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22 FEBRUARY 2015

Eye Appeal: Spectacle on Stage and in Life

"From ancient times to the present 'spectacle' (the visual aspects of human performance–architecture, scenery, costumes, makeup, lighting, special effects, and staging) has been used to expressively embody and evoke meaning in rituals, ceremonies, and artistic performances. This course [Eye Appeal: Spectacle on Stage and in Life at The University of North Carolina at Greensboro] will examine the use of spectacle as an expressive mode of communication in human performance from antiquity to the present."

(Bob Hansen, 2004)

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TAGS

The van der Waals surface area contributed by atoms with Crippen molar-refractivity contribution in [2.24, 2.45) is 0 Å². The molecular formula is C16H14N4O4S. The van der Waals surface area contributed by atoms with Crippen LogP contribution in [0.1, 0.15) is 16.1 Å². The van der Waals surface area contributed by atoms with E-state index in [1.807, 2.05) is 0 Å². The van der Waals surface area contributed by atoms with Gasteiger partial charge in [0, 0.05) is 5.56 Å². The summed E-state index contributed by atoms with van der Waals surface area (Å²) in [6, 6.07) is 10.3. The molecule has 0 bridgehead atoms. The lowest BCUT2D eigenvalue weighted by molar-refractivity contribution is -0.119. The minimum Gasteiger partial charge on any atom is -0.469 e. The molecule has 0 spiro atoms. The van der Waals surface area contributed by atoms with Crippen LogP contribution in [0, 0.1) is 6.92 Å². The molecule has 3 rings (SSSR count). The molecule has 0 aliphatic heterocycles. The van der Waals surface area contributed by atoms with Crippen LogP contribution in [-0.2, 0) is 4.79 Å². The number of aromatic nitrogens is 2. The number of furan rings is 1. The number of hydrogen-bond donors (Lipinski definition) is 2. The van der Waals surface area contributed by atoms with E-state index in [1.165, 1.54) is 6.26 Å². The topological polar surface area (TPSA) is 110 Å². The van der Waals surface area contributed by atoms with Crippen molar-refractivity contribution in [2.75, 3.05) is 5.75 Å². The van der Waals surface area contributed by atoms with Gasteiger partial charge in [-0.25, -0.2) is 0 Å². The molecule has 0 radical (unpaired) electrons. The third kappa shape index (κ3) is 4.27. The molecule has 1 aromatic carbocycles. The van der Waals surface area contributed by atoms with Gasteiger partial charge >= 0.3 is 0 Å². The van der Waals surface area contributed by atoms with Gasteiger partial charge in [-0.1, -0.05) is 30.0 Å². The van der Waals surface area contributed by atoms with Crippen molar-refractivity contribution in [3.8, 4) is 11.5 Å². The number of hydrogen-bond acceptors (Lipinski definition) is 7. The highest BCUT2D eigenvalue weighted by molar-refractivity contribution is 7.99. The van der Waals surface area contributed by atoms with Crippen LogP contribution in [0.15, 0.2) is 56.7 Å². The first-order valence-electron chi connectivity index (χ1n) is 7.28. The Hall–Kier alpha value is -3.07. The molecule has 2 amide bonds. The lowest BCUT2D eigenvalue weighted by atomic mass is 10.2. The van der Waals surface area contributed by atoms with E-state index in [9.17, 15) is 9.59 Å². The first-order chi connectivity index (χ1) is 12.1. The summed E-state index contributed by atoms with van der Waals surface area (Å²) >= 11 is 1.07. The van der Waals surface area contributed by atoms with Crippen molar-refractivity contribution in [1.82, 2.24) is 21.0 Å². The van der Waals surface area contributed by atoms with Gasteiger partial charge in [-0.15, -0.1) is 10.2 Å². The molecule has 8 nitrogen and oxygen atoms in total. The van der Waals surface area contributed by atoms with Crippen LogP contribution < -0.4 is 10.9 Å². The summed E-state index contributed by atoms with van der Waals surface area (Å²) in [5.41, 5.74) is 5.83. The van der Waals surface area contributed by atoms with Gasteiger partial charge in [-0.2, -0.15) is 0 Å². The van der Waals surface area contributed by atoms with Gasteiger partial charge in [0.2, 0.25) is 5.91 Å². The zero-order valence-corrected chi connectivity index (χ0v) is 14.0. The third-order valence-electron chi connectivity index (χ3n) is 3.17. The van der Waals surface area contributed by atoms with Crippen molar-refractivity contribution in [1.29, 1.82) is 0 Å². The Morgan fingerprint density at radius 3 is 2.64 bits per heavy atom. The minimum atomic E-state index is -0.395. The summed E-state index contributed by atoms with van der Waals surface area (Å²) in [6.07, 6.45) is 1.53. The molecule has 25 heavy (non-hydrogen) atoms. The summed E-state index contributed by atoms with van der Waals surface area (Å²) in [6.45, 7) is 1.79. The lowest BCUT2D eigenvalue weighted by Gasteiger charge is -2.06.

2004 • aesthetician • antiquityart historyartifice • artistic performances • Ben Jonson • Bryan Holmes • ceremony • Cinquecento • circus • commanding form • costume design • court spectacles • creation of spectacle • dramatic literature • entertainment spectacle • expressive mode of communication • eyecatching • George Kernodle • high renaissance • human performance • Inigo Jones • Jean-Baptiste Poquelin • John Lahr • Jonathan Price • lecture programmeLeonardo da Vincilightingmake-upMichelangelo • Moliere • parade • Phyllis Hartnoll • physiological reactions • psychological reactions • public showsRaphael • religious rites • renaissanceritualscene designsceneryscenographysetting • Shakespeare • show (spectacle)special effectsspectacle • spectacles • spetakel • stage magic • stagecraft • staging • Susanne Langer • Sybil Rosenfeld • technical theatre • theatre architecture • Thomas Heck • TitianTiziano • Tiziano Vecelli • Tiziano Vecellio • University of North Carolina • University of North Carolina at Greensboro • visual and performance elements • visual spectaclevisual spectacular • visually striking